merchandise like many conventional retailers do. This January 2010 post cites how some major retailers often destroy unsold merchandise before tossing it in the dumpster (the corporate misanthrope instead of the philanthrope). Conversely, unsold merchandise from the thrift store is packaged into huge lots and sold to third world countries where these items are used and appreciated. That's why we see photos of kids in rural Bolivia wearing NFL t-shirts. Goodwill Denver even maintains a pile of shoes without mates that are sent to countries where landmines are a problem.

Certainly items bought in thrift stores may eventually be tossed in a landfill. But even if a pot purchased at a thrift store is eventually thrown away, at least its product life cycle was prolonged – directly translating into a smaller stream to that landfill. That pot could easily be donated multiple times, too.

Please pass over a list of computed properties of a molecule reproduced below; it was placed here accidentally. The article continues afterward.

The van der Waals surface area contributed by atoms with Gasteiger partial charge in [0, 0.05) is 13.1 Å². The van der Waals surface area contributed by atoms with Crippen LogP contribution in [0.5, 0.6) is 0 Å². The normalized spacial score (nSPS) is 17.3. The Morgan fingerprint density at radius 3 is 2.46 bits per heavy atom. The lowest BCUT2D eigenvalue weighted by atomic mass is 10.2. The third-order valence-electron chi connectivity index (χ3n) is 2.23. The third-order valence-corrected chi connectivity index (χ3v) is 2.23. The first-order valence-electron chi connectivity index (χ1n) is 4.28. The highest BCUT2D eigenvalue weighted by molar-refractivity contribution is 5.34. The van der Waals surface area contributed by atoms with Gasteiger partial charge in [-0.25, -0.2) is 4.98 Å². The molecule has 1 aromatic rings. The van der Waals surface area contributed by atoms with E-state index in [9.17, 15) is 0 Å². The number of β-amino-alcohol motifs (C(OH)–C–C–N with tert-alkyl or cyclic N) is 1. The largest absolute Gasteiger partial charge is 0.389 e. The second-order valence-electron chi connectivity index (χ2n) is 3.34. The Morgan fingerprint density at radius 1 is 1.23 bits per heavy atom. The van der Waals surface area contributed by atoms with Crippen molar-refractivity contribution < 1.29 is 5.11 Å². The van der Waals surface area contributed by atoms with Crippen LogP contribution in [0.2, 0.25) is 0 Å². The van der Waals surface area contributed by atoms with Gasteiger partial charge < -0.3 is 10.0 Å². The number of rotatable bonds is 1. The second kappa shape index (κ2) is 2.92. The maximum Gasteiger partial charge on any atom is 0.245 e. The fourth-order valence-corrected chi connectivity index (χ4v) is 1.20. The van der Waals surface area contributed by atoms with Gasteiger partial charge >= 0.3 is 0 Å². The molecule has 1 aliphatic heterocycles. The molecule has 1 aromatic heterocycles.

Mirror, Mirror

There’s no shame in scoring something cool (aesthetically pleasing) at a thrift store, especially if it’s vintage, not a knock-off. It’s fun, and there’s no sin in sharing a story of a successful thrift safari find. There’s a practice that plays out in the conventional market that I wrote in a September 2009 post. Lots of retailers replicate widely available vintage thrift items, selling them at ludicrous margins when the originals are worth many times more. So, one has a choice to purchase the little fellow below for pennies on the dollar. Isn’t the original supposed to be worth more? Are product designers going to thrift stores for ideas? Quite possibly.